Wyoming is famous for its natural beauty, but its expanses of wilderness are one reason it is the toughest U.S. state for seniors to live in, according to recently released rankings that looked at the costs of care and accessibility of services.
The Cowboy State ranked No. 38 in the cost of care category on the list from Caring.com, a web platform that connects consumers with senior housing and care providers. To calculate that affordability score, the researchers used internal Caring.com data as well as the 2017 Cost of Care report from insurer Genworth.
The annual median cost for assisted living in Wyoming is about $50,000 and the annual median cost for nursing home care is about $85,000—both numbers are close to the national median. The annual median cost of an in-home health aide is $61,776, which is higher than the national median of about $49,000.
However, Wyoming ranked No. 49 in the accessibility of services category, which was based on data from the 2017 Long-Term Services & Supports State Scorecard from AARP, The Commonwealth Fund and The SCAN Foundation.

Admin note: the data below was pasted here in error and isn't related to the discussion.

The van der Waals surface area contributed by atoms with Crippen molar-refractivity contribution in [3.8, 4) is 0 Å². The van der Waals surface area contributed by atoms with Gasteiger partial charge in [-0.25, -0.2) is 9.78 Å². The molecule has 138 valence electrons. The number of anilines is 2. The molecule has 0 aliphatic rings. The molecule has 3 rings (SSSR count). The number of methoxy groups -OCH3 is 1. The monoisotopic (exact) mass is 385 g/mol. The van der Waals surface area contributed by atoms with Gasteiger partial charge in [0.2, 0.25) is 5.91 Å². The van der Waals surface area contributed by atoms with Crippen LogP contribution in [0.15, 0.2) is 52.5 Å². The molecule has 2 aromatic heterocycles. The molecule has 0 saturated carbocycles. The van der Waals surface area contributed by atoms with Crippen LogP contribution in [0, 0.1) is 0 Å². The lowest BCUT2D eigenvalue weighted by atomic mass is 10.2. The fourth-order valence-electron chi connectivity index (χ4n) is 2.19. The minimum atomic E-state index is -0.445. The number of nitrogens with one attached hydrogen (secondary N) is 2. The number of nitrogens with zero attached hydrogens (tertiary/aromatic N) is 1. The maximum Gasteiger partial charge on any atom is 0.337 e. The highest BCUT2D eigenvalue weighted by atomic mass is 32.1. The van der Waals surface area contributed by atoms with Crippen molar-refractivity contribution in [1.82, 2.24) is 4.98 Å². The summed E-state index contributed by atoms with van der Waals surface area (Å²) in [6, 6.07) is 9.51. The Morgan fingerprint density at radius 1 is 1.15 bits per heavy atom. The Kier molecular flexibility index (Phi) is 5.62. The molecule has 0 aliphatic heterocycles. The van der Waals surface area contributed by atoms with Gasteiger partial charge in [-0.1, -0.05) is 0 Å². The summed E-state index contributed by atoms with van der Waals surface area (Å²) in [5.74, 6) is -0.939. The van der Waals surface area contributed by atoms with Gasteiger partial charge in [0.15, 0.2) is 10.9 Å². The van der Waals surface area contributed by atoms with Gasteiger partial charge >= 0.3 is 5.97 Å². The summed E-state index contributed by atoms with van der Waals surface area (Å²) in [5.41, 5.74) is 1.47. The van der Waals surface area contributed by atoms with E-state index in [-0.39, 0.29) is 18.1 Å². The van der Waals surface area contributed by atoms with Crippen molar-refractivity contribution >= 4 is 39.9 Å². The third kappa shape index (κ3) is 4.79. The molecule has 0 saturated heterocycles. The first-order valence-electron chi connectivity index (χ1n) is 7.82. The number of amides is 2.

“This isn’t all that surprising given how rural and sparse Wyoming is,” said Stephan Weller, professor of economics at Colorado State University’s Regional Economic Development Institute, in a Caring.com website post detailing the findings. “They simply have fewer facilities and support networks than other more densely populated parts of the country.”
Considering both the care costs and the lack of services, Wyoming took the title of most expensive state for older adults. It was joined on the “most expensive” list by other rural states as well as some with high costs of living, such as New York:
2. Rhode Island
3. New Jersey
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5. North Dakota
7. New York
9. New Hampshire
On the other end of the spectrum, Oklahoma, Mississippi and Missouri ranked as the most affordable states.
Click here to see all 50 states ranked.
Written by Tim Mullaney